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    Article Bites


    Lock, Stock & Barrel

    SK .22 Long Rifle Loads
    column by: Lee J. Hoots

    When cleaning in the garage several weeks ago, a somewhat unfamiliar, modest-sized box showed up on the back of a low shelf near some dusty toolboxes. It had no writing on it whatsoever, with no subtle hint as to what the cardboard and packing tape held inside. So, the equally dusty tape was cut at one end and in the box was an embarrassment of riches – an embarrassment of .22 Long Rifle ammunition riches. ...Read More >


    Mostly Long Guns

    Long-Range Shooting Methodologies
    column by: Brian Pearce

    It has been 25 years since my first trip to Quebec, Canada, which was a self-guided caribou hunt that proved to be especially fun. The opportunity to take this hunt came up fairly sudden, so I grabbed a previously tuned Ruger M77 MKII All-Weather rifle chambered in 7mm Remington Magnum topped with a 3-9x variable scope with a drop chart attached and carefully tailored handloaded ammunition that would easily group under an inch. ...Read More >


    Down Range

    Cimarron Model 1894 .38-55
    column by: Mike Venturino

    Way back in 1984, a particular Winchester launched me on an everlasting fascination with vintage leverguns and eventually to writing my book, SHOOTING LEVER GUNS OF THE OLD WEST. That Winchester was an 1897 vintage Model 1894 rifle with an extra cost octagonal barrel as opposed to a standard full round one. Also in its favor was its .38-55 chambering, which I figured ideal for a predominately cast bullet shooter such as myself. ...Read More >


    Light Gunsmithing

    Marlin M336 Maintenance
    column by: Gil Sengel

    A rifle, like any other mechanical device, must be maintained if it is expected to perform its intended purpose when required. The problem is that sporting arms today are so darn reliable. When was the last time you experienced a failure to feed, fire or eject from a manually-operated rifle made after 1960 – and the problem wasn’t the fault of the cartridge or the rifle operator? Rarely, I’ll wager. Probably never. If it did happen, chances are, it was a broken firing pin (caused by dry firing?), which is a repair or operator problem, not maintenance. Maintenance is done to prevent having to do repair. ...Read More >


    A Rifleman's Optics

    Nikko Stirling Diamond Long Range Riflescopes
    column by: Patrick Meitin

    There was a time in my life, mercifully short, when I worked outdoor retail during a financial emergency. Spending a lot of time behind a gun counter, selling a multitude of optic brands, I was often asked something to the effect of, “Are those Nikko Stirling scopes any good?” ...Read More >


    Walnut Hill

    Boots on the Ground
    column by: Terry Wieland

    Ever since men began fighting in organized groups, strategic thinkers have been looking for ways to overcome enemy infantry. From the beginning, the armed man has been the military unit that wins battles – alone, or in small or large groups. No one has ever won a war without infantry, but strategists keep searching. ...Read More >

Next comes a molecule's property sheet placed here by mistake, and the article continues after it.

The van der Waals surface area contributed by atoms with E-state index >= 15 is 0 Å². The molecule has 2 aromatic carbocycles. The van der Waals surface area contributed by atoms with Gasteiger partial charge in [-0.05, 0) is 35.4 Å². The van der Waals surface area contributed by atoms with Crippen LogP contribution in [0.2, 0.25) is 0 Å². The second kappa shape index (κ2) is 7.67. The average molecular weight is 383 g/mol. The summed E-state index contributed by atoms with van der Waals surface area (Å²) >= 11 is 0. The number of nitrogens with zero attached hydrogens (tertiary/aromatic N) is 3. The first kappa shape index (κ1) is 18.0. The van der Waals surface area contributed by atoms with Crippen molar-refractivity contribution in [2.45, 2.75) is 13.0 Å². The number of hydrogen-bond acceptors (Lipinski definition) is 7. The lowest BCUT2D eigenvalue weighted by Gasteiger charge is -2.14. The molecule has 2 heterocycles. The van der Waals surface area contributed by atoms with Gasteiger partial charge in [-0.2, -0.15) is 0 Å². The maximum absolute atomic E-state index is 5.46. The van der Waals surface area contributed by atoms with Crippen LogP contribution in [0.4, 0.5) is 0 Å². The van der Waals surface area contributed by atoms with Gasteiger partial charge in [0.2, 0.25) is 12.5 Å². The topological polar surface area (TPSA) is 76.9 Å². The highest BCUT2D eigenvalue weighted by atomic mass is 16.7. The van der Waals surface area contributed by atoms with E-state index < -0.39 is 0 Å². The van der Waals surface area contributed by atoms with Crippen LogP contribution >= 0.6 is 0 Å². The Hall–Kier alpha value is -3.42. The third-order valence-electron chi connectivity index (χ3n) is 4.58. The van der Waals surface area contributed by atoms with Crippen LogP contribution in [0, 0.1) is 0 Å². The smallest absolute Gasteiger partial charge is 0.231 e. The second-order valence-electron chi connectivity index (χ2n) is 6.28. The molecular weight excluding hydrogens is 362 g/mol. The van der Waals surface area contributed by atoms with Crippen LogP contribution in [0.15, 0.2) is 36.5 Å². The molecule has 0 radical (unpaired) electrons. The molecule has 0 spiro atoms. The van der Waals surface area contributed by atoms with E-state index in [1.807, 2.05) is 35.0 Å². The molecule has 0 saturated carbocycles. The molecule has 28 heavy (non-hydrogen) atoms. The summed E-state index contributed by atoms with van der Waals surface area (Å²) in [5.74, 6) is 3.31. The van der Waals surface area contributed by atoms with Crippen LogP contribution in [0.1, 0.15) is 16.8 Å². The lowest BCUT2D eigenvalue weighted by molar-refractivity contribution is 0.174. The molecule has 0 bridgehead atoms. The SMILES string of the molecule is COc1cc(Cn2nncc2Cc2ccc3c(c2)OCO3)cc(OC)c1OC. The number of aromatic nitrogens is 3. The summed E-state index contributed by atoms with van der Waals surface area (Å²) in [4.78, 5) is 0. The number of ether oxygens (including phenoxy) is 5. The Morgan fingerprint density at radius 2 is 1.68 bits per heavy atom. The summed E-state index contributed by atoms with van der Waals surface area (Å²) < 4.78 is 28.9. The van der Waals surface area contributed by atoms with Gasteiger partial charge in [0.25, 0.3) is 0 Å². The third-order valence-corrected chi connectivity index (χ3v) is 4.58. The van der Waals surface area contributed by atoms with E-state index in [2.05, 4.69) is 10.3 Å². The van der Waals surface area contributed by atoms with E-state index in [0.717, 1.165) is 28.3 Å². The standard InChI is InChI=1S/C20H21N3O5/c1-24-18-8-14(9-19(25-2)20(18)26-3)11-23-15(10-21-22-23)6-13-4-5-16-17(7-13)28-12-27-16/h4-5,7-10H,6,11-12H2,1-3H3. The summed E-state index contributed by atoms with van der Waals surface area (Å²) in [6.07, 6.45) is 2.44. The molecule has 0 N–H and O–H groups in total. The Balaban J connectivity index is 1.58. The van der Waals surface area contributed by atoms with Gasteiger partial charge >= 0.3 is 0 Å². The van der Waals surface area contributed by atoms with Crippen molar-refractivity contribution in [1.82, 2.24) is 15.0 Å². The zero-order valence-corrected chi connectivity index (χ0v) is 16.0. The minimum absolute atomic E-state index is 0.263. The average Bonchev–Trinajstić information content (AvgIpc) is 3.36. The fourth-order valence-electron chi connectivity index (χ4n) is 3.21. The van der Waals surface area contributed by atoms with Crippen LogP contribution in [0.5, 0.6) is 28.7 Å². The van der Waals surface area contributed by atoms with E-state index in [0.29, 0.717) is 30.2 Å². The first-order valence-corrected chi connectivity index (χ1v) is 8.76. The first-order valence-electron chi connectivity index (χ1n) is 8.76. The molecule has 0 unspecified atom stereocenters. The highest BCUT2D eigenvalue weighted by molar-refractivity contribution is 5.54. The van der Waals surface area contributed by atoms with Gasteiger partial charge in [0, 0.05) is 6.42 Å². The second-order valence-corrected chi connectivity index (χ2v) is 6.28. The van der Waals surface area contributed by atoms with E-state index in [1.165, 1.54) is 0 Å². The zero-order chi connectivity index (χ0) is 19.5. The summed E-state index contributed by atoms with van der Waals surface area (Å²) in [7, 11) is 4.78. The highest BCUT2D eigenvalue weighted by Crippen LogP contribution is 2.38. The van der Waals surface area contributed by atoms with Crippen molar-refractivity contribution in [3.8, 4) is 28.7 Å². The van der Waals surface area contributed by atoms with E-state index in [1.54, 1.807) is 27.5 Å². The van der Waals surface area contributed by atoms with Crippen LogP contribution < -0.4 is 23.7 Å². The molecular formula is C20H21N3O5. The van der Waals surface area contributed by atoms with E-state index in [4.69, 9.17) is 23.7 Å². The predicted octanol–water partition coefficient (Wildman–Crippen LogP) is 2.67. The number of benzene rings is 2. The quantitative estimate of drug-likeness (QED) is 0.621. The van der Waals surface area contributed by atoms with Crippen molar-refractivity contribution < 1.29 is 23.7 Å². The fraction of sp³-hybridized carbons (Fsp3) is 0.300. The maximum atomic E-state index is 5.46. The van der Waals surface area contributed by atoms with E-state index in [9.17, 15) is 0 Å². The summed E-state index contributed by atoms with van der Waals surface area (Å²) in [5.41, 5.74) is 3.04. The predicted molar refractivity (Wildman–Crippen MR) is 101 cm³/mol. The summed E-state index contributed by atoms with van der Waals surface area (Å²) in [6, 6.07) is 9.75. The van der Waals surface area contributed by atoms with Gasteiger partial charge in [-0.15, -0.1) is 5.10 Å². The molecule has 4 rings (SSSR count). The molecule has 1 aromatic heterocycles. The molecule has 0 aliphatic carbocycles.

Ruger Gunsite Scout .308 Winchester

    A Versatile, Accurate, All-Purpose Rifle
    feature by: Brian Pearce

    Exactly when the first scout pattern rifle was devised is unknown; however, the concept has been around for well over a century and has been observed in bolt-action, lever-action, semiauto and other rifle actions. But it was noted gun writer, firearms trainer and U.S. Marine Lieutenant Colonel Jeff Cooper (1920-2006) who so clearly outlined what he believed should be the modern scout rifle. ...Read More >


    Traditionally Ultra-Modern

    The Sauer 404 and Its Saurian Stock
    feature by: Terry Wieland

    J.P. Sauer & Sohn is one of the most respected names in gunmaking, not just for its history, but for the unrelenting quality of its products and, today, the high level of innovation that goes into them. ...Read More >


    Rock River Arms AR-10

    Loads for a .243 Winchester
    feature by: Patrick Meitin

    The .243 Winchester is an inarguably versatile cartridge. As my only centerfire rifle for a good portion of a wondrous western upbringing, a Remington Model 700 ADL .243 Winchester provided the nexus of a multitude of early adventures. I used my .243 Winchester to shoot black-tailed prairie dogs and jackrabbits by loading Sierra 60-grain Varminter hollowpoints and generous dollops of Hodgdon H-380 powder. ...Read More >


    A "CHEAP" Benchrest Rifle

    Ten Years of Tweaking the 6mm PPC
    feature by: John Barsness

    An article about a benchrest rifle obviously involves accuracy, but a few shooters insist the word “accuracy” is misused. Instead, they claim the correct word is “precision,” a rifle’s ability to group bullets close to each other – while “accuracy” means hitting the intended target. ...Read More >


    Winchester's .38 WCF (.38-40)

    Loads for Vintage Rifles
    feature by: Mike Venturino, Photos by Yvonne Venturino

    The .38-40 is perplexing. For one thing, it is nowhere near .38 caliber. But that’s not overly strange, as the .38 Special is actually .35 caliber, and all .44s are at best just shy of .43 caliber. Actually, .38-40 factory loads were introduced with a nominal .400-inch bullet so it is in fact, a true .40 caliber. The “40” in .38-40 supposedly stands for 40 grains of black powder, but at least some of Winchester’s own factory loads carried only 38 grains. Also confusing is the designation .38-40, because Winchester didn’t caliber stamp any of its rifles or carbines as such. Their name was .38 WCF, with the letters meaning Winchester Center Fire. To the best of my research, it was Marlin that coined .38-40 as in those days of the late 1800s, manufacturers were loath to use a rival’s name on its products. ...Read More >

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